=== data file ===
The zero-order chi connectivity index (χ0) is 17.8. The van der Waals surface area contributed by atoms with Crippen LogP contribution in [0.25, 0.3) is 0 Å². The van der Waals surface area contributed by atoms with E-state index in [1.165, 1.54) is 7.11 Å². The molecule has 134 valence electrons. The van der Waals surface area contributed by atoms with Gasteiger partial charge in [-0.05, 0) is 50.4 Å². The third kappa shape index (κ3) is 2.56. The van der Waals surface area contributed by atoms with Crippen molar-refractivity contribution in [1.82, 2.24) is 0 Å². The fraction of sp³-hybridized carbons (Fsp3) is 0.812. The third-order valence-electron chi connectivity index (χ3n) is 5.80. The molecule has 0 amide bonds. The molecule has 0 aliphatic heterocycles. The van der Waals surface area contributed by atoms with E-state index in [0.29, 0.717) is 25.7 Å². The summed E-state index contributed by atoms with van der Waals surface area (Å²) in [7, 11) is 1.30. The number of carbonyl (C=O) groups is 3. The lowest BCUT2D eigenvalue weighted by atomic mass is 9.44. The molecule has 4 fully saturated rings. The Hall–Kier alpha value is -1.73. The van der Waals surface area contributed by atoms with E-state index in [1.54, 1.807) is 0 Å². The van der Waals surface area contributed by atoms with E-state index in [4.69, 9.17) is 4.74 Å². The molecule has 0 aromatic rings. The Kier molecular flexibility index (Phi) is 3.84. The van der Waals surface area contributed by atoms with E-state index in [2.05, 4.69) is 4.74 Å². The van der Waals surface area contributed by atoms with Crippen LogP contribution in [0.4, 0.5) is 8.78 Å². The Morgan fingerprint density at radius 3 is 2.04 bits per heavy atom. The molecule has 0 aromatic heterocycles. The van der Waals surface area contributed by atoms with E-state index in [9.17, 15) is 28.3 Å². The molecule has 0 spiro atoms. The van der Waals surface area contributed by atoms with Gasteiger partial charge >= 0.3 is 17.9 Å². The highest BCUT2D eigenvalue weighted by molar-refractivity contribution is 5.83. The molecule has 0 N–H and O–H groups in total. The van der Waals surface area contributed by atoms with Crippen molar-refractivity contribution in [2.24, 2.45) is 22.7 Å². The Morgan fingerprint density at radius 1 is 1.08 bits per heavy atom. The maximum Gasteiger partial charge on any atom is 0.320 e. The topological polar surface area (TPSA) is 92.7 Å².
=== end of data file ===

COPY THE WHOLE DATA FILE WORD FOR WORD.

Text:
The zero-order chi connectivity index (χ0) is 17.8. The van der Waals surface area contributed by atoms with Crippen LogP contribution in [0.25, 0.3) is 0 Å². The van der Waals surface area contributed by atoms with E-state index in [1.165, 1.54) is 7.11 Å². The molecule has 134 valence electrons. The van der Waals surface area contributed by atoms with Gasteiger partial charge in [-0.05, 0) is 50.4 Å². The third kappa shape index (κ3) is 2.56. The van der Waals surface area contributed by atoms with Crippen molar-refractivity contribution in [1.82, 2.24) is 0 Å². The fraction of sp³-hybridized carbons (Fsp3) is 0.812. The third-order valence-electron chi connectivity index (χ3n) is 5.80. The molecule has 0 amide bonds. The molecule has 0 aliphatic heterocycles. The van der Waals surface area contributed by atoms with E-state index in [0.29, 0.717) is 25.7 Å². The summed E-state index contributed by atoms with van der Waals surface area (Å²) in [7, 11) is 1.30. The number of carbonyl (C=O) groups is 3. The lowest BCUT2D eigenvalue weighted by atomic mass is 9.44. The molecule has 4 fully saturated rings. The Hall–Kier alpha value is -1.73. The van der Waals surface area contributed by atoms with E-state index in [1.54, 1.807) is 0 Å². The van der Waals surface area contributed by atoms with E-state index in [4.69, 9.17) is 4.74 Å². The molecule has 0 aromatic rings. The Kier molecular flexibility index (Phi) is 3.84. The van der Waals surface area contributed by atoms with E-state index in [2.05, 4.69) is 4.74 Å². The van der Waals surface area contributed by atoms with Crippen LogP contribution in [0.4, 0.5) is 8.78 Å². The Morgan fingerprint density at radius 3 is 2.04 bits per heavy atom. The molecule has 0 aromatic heterocycles. The van der Waals surface area contributed by atoms with E-state index in [9.17, 15) is 28.3 Å². The molecule has 0 spiro atoms. The van der Waals surface area contributed by atoms with Gasteiger partial charge >= 0.3 is 17.9 Å². The highest BCUT2D eigenvalue weighted by molar-refractivity contribution is 5.83. The molecule has 0 N–H and O–H groups in total. The van der Waals surface area contributed by atoms with Crippen molar-refractivity contribution in [2.24, 2.45) is 22.7 Å². The Morgan fingerprint density at radius 1 is 1.08 bits per heavy atom. The maximum Gasteiger partial charge on any atom is 0.320 e. The topological polar surface area (TPSA) is 92.7 Å².